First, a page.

A Polish historian's belief that he has discovered the location of the legendary and long lost Amber Room is being put to the test by researchers this week.
Bartlomiej Plebanczyk made headlines back in April after he claimed to have used ground penetrating radar to find a hidden underground chamber beneath a Nazi bunker in northeastern Poland.
The historian posited that the bunker may contain the precious amber and gold leaf paneling that had been stolen from Russia by the Nazis during World War II.
For decades, treasure hunters have searched for the Amber Room, despite the pessimistic assertion from some experts that the pilfered pieces of the Russian palace likely did not survive the war.
But the debate may soon come to an end thanks to a research project which began this week at the site of Plebanczyk's purported underground chamber.
Workers plan on drilling into the floor of the bunker in the hopes of finding a way to enter the hollow area beneath the building.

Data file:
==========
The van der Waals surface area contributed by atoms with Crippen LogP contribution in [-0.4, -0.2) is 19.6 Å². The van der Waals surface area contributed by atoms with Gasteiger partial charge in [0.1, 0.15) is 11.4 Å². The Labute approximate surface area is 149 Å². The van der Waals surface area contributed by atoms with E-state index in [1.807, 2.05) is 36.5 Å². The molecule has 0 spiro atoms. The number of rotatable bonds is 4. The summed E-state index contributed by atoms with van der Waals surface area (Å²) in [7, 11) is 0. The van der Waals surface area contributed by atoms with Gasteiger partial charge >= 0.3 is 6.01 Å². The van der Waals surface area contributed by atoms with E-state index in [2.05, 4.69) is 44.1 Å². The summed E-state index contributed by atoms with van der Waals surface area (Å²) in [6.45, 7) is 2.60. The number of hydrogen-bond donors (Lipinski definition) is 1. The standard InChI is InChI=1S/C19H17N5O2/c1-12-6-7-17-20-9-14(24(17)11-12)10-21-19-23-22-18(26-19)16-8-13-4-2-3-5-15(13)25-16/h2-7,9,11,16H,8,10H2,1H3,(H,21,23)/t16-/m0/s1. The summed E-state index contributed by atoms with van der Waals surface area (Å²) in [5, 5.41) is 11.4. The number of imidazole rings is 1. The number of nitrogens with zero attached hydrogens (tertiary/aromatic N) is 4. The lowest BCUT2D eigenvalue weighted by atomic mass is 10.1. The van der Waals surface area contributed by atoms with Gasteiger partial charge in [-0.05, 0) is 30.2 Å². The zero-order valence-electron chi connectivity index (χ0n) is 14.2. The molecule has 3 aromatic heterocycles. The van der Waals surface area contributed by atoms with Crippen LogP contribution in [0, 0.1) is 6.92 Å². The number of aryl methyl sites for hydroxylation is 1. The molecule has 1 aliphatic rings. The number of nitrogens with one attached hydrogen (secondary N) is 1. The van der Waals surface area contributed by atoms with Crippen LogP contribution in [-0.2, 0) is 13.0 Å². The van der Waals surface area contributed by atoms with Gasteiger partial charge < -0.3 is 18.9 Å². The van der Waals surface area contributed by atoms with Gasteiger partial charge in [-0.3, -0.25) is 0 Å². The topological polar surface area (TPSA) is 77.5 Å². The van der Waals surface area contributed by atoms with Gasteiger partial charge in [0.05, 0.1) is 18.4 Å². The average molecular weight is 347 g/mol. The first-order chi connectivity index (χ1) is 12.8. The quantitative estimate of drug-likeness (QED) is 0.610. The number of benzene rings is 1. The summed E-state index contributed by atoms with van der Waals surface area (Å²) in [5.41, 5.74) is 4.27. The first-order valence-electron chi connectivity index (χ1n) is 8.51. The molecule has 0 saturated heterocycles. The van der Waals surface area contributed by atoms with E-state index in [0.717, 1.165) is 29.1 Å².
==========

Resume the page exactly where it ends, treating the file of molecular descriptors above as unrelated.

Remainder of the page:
Providing an update to the Russian news agency TASS, Plebanczyk said, "we are finishing the first stage of drilling. We are at a depth of 3 meters. If this attempt is unsuccessful, we will move five meters farther - to a different place, to which an earth-penetrating radar had pointed."
Should the drilling prove unsuccessful in finding the underground chamber, subsequent analysis of the area using more advanced imaging techniques will be used to get a better view of what may be there.
Fortunately for Plebanczyk, it appears he will not have to wait too long to find out if he has, indeed, found the Amber Room or if his 'discovery' is yet another dose of false hope in the seemingly endless search for the legendary treasure.